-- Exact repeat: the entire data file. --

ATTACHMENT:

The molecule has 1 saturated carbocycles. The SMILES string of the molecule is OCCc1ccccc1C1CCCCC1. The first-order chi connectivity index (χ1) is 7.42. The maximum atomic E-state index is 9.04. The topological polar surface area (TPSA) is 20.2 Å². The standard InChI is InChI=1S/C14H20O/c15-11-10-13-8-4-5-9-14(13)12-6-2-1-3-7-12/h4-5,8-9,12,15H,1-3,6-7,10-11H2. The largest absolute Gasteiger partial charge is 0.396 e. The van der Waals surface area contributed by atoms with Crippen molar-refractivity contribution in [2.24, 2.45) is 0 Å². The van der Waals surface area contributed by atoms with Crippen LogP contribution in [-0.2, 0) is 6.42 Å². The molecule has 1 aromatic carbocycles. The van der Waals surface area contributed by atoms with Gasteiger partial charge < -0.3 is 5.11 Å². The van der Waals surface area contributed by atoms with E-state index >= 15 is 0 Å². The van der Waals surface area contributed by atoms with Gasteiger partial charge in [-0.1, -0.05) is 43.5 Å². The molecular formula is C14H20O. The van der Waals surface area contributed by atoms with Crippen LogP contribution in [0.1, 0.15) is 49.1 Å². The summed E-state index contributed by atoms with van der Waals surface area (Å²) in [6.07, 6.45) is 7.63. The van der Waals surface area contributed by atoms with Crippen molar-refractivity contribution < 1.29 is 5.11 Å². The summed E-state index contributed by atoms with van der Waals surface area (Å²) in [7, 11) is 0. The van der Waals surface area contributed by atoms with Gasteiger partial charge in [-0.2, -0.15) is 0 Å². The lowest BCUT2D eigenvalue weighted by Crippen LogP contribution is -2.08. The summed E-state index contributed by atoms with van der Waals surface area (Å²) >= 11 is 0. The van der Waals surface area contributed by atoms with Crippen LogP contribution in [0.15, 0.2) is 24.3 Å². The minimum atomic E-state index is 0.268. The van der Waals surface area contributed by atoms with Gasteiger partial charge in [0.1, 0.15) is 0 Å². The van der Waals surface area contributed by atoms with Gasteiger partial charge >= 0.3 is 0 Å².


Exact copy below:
The molecule has 1 saturated carbocycles. The SMILES string of the molecule is OCCc1ccccc1C1CCCCC1. The first-order chi connectivity index (χ1) is 7.42. The maximum atomic E-state index is 9.04. The topological polar surface area (TPSA) is 20.2 Å². The standard InChI is InChI=1S/C14H20O/c15-11-10-13-8-4-5-9-14(13)12-6-2-1-3-7-12/h4-5,8-9,12,15H,1-3,6-7,10-11H2. The largest absolute Gasteiger partial charge is 0.396 e. The van der Waals surface area contributed by atoms with Crippen molar-refractivity contribution in [2.24, 2.45) is 0 Å². The van der Waals surface area contributed by atoms with Crippen LogP contribution in [-0.2, 0) is 6.42 Å². The molecule has 1 aromatic carbocycles. The van der Waals surface area contributed by atoms with Gasteiger partial charge < -0.3 is 5.11 Å². The van der Waals surface area contributed by atoms with E-state index >= 15 is 0 Å². The van der Waals surface area contributed by atoms with Gasteiger partial charge in [-0.1, -0.05) is 43.5 Å². The molecular formula is C14H20O. The van der Waals surface area contributed by atoms with Crippen LogP contribution in [0.1, 0.15) is 49.1 Å². The summed E-state index contributed by atoms with van der Waals surface area (Å²) in [6.07, 6.45) is 7.63. The van der Waals surface area contributed by atoms with Crippen molar-refractivity contribution < 1.29 is 5.11 Å². The summed E-state index contributed by atoms with van der Waals surface area (Å²) in [7, 11) is 0. The van der Waals surface area contributed by atoms with Gasteiger partial charge in [-0.2, -0.15) is 0 Å². The lowest BCUT2D eigenvalue weighted by Crippen LogP contribution is -2.08. The summed E-state index contributed by atoms with van der Waals surface area (Å²) >= 11 is 0. The van der Waals surface area contributed by atoms with Crippen LogP contribution in [0.15, 0.2) is 24.3 Å². The minimum atomic E-state index is 0.268. The van der Waals surface area contributed by atoms with Gasteiger partial charge in [0.1, 0.15) is 0 Å². The van der Waals surface area contributed by atoms with Gasteiger partial charge >= 0.3 is 0 Å².